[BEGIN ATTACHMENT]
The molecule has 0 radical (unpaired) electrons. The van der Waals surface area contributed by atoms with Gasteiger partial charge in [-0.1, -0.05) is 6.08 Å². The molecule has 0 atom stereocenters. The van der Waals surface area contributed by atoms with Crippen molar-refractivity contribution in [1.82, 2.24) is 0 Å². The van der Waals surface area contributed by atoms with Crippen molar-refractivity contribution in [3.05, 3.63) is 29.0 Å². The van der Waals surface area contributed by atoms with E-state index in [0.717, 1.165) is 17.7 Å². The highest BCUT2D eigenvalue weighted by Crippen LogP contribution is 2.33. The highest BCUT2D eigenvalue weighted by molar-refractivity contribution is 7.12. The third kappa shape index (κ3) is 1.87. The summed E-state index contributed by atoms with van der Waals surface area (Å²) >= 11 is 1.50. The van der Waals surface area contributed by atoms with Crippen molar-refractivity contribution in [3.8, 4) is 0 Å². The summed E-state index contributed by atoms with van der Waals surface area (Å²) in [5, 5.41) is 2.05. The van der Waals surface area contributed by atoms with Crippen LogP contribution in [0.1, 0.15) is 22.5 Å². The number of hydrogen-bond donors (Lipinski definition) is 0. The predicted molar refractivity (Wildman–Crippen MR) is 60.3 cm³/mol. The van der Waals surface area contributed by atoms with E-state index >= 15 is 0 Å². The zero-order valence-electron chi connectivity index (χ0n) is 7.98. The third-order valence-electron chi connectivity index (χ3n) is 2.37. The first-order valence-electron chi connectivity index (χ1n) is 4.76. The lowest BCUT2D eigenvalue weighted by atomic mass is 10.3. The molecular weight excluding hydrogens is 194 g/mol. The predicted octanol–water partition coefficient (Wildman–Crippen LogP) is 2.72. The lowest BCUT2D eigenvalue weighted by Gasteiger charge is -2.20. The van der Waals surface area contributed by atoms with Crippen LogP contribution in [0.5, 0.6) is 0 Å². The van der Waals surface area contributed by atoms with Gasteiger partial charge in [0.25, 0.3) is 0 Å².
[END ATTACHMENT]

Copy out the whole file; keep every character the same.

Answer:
The molecule has 0 radical (unpaired) electrons. The van der Waals surface area contributed by atoms with Gasteiger partial charge in [-0.1, -0.05) is 6.08 Å². The molecule has 0 atom stereocenters. The van der Waals surface area contributed by atoms with Crippen molar-refractivity contribution in [1.82, 2.24) is 0 Å². The van der Waals surface area contributed by atoms with Crippen molar-refractivity contribution in [3.05, 3.63) is 29.0 Å². The van der Waals surface area contributed by atoms with E-state index in [0.717, 1.165) is 17.7 Å². The highest BCUT2D eigenvalue weighted by Crippen LogP contribution is 2.33. The highest BCUT2D eigenvalue weighted by molar-refractivity contribution is 7.12. The third kappa shape index (κ3) is 1.87. The summed E-state index contributed by atoms with van der Waals surface area (Å²) >= 11 is 1.50. The van der Waals surface area contributed by atoms with Crippen molar-refractivity contribution in [3.8, 4) is 0 Å². The summed E-state index contributed by atoms with van der Waals surface area (Å²) in [5, 5.41) is 2.05. The van der Waals surface area contributed by atoms with Crippen LogP contribution in [0.1, 0.15) is 22.5 Å². The number of hydrogen-bond donors (Lipinski definition) is 0. The predicted molar refractivity (Wildman–Crippen MR) is 60.3 cm³/mol. The van der Waals surface area contributed by atoms with E-state index >= 15 is 0 Å². The zero-order valence-electron chi connectivity index (χ0n) is 7.98. The third-order valence-electron chi connectivity index (χ3n) is 2.37. The first-order valence-electron chi connectivity index (χ1n) is 4.76. The lowest BCUT2D eigenvalue weighted by atomic mass is 10.3. The molecular weight excluding hydrogens is 194 g/mol. The predicted octanol–water partition coefficient (Wildman–Crippen LogP) is 2.72. The lowest BCUT2D eigenvalue weighted by Gasteiger charge is -2.20. The van der Waals surface area contributed by atoms with Crippen LogP contribution in [0.5, 0.6) is 0 Å². The van der Waals surface area contributed by atoms with Gasteiger partial charge in [0.25, 0.3) is 0 Å².